u @ b'0'...b'9' => Ok(u - INT_OFFSET),
u => match lookup.get(&(u & !32)) {
    Some(&idx) => Ok(idx as u8),
    _ => Err(Error::new(
        Kind::InvalidDigit(idx, u),
        "Invalid encoded digit.",
    )),
},

I'll admit it: this kind of gave me some warm fuzzies, because I don't want to expand my API all that much, and this means that pursuit of a hash-friendly way of doing things isn't worthwhile. But, you know... I'm fully aware that HashMap is slow. I know there are much faster things I could use. So... Dammit. >.<

fxhash::FxHashMap

...Enter the challenger: fxhash.

Ok, that's bullshit. Fxhash is not the challenger; fxhash is the reigning champeen, as far as I know. If I need to use a hashmap in any performance-sensitive context, this is my go-to tool. Developed for use in FireFox, this stupid thing is stupid fast--I mean, I know it's fast, and I'm consistently surprised by the results I get. Even better, with this package, it's basically a drop-in replacement:

use fxhash::FxHashMap as HashMap;

I'm not kidding when I say that was almost the only code change. Performance, however, could not be more different.

fzq                     ... bench:   22 ns/iter (+/- 6)
fzq_uppercase           ... bench:   21 ns/iter (+/- 6)
fzzzzzzzzzzzz           ... bench:   72 ns/iter (+/- 20)
fzzzzzzzzzzzz_uppercase ... bench:   80 ns/iter (+/- 10)

bugs

It's faster. Than everything. If what you're looking for is to uncrockinate all the things and you're ok with initializing something first, this is your best option. But is that worth the effort?

How would you use this?

Well, you'd need some kind of UnCrocker object. I'd prefer that you didn't try to talk me into making the thing use some kind of static back end so they can all share one--to me, it just makes more sense to let the consumer make one and use it however they want to use it. But the thing is, making one has a non-zero cost, and I'm betting (I'm so sure I'm not even going to bother testing it) that this non-zero cost is enough to push the binary search variant well out in front again if you have to make a new UnCrocker for every value you want to uncrock, which...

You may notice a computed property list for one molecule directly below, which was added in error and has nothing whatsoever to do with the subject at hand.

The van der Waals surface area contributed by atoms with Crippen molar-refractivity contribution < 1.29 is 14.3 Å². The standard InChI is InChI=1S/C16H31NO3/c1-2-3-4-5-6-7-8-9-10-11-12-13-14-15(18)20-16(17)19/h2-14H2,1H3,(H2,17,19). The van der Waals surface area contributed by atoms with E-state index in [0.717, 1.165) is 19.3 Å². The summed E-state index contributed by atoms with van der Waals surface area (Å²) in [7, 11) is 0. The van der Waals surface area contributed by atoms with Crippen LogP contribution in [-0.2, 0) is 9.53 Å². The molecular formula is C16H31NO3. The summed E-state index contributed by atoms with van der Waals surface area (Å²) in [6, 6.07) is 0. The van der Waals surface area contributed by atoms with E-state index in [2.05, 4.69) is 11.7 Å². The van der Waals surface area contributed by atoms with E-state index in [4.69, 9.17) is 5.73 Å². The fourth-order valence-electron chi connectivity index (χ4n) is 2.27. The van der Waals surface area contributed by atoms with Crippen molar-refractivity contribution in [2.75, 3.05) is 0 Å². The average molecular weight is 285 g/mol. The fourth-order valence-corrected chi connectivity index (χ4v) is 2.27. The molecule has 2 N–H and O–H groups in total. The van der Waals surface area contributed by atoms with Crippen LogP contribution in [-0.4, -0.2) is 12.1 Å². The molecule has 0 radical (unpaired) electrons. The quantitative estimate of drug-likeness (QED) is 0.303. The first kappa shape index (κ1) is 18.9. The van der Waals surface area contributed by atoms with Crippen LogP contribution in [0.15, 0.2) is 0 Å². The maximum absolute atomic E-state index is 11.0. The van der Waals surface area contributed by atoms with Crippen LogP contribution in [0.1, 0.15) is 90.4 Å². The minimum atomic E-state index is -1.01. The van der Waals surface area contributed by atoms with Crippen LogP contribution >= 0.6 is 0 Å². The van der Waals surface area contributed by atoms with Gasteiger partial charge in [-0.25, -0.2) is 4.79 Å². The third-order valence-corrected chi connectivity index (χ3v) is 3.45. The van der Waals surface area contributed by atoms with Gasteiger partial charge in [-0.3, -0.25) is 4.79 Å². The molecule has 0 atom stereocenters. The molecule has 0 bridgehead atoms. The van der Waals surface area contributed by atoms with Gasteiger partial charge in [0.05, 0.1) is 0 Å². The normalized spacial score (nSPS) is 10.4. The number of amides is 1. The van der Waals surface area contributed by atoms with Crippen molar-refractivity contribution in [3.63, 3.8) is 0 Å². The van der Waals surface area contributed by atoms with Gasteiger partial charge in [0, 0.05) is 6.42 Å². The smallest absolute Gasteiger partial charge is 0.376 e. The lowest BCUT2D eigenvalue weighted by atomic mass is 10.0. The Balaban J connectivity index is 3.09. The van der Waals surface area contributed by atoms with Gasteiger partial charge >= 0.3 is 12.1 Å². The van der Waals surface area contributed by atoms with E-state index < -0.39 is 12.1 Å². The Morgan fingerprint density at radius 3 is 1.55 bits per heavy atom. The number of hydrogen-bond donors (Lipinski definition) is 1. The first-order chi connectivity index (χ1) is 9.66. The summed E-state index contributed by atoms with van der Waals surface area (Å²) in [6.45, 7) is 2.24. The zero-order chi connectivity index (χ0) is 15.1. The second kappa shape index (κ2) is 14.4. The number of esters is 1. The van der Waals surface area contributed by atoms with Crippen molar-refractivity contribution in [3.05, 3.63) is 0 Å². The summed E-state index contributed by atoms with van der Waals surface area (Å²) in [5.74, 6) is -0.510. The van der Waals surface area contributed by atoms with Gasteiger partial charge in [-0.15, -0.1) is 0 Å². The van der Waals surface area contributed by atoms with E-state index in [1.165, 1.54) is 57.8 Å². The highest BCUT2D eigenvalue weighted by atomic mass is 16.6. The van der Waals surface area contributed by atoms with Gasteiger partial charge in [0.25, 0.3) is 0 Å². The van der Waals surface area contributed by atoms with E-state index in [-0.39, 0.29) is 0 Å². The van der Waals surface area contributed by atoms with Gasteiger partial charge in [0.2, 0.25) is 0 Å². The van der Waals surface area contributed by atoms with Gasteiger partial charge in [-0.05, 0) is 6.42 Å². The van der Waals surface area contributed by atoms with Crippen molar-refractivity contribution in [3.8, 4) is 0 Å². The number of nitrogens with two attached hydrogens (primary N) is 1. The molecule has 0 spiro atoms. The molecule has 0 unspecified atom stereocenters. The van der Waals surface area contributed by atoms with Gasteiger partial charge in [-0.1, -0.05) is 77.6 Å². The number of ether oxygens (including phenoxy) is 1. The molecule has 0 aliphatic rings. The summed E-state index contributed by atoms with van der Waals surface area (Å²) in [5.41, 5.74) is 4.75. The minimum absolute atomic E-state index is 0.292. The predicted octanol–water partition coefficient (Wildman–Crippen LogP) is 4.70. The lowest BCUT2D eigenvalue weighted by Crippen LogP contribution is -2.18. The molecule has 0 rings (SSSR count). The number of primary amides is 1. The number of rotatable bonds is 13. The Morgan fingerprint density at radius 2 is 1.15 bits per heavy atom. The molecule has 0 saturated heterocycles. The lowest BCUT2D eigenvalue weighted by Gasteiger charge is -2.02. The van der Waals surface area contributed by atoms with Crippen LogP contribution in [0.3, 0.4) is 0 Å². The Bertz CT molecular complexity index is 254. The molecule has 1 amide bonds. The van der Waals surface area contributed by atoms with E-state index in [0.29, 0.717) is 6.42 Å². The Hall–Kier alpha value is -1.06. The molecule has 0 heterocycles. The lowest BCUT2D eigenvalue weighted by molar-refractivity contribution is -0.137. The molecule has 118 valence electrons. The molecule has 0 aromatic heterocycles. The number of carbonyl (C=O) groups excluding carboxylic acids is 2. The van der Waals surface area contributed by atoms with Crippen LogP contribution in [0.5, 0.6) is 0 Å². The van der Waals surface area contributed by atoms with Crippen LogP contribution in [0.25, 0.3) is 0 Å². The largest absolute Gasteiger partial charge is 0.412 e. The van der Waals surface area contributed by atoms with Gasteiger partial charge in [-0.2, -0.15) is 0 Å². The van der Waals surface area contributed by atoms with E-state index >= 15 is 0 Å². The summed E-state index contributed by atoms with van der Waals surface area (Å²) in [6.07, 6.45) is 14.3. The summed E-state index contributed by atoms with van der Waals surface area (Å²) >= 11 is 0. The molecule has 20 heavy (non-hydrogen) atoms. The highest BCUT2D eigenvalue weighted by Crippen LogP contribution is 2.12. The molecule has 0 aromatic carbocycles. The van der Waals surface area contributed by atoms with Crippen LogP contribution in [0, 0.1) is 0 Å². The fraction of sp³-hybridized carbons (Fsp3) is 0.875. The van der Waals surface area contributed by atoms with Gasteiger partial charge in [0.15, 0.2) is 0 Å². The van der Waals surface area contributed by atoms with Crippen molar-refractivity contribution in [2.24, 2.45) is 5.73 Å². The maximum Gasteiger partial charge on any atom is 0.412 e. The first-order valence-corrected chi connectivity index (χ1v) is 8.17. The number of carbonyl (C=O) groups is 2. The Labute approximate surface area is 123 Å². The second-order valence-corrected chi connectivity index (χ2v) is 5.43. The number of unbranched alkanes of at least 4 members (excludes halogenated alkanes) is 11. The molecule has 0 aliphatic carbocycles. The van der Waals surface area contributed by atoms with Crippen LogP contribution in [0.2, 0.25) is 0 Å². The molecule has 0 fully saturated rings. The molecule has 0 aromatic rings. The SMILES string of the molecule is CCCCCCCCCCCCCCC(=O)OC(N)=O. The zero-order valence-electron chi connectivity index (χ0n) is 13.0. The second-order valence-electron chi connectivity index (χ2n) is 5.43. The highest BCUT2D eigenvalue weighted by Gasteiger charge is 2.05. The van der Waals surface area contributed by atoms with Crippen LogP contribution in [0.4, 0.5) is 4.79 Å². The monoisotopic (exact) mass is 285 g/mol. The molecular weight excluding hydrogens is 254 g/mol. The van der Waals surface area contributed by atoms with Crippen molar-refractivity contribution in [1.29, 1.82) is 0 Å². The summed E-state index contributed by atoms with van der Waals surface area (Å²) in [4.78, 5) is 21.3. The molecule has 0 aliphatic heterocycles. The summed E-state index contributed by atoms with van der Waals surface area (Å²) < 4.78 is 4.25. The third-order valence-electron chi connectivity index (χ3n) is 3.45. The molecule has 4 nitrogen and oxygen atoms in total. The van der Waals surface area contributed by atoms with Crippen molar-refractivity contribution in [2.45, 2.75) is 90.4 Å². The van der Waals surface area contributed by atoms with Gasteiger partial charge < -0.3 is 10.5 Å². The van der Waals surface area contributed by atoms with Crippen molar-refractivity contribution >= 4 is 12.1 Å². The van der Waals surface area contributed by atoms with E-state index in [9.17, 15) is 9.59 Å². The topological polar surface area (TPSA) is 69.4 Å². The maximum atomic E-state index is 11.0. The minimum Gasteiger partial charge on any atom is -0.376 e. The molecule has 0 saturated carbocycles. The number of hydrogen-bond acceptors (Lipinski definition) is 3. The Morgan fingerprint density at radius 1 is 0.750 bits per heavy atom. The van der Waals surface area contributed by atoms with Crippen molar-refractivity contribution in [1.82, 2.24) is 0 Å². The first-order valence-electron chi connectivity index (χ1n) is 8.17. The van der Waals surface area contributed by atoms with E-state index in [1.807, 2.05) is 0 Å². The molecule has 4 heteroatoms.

Enough rambling. You'd want a singleton. Thing is, a singleton itself has some cost in the sense that you'd end up branching every time you used it in any real application. What do I mean?

Well, you want to share it across your whole app, because it's effectively perfectly threadsafe and there's no good reason not to, but almost no application on earth is going to be happy pretending that you know that for sure. I know Rocket sure as hell isn't. If I remember correctly, none of the others I have tried are, either. You're going to end up doing one of two things:

  1. Locking/unwrapping/whatever this damned thing over and over again.
  2. Setting it up as a fake static in some unsafe block somewhere.

Even lazy_static involves a single branch every time you want to access a "static" item, and that's just downright annoying overhead to apply to something like this, you know? Whether it's enough to offset the benefit of using our hypothetical super-fast uncrockinator is anyone's guess, because I'm pretty much done writing benchmarks for the day.

Conclusion

I'm a libertarian. I have to be; my car is too fast, too loud, and burns too much gasoline for me to be anything else. What that means in terms of software is that I want to offer you the tools and let you decide what you do with them. I guess I'll probably explore creating a way to do this--probably behind a feature flag, because one of my favorite things is offering a library that doesn't depend on something else.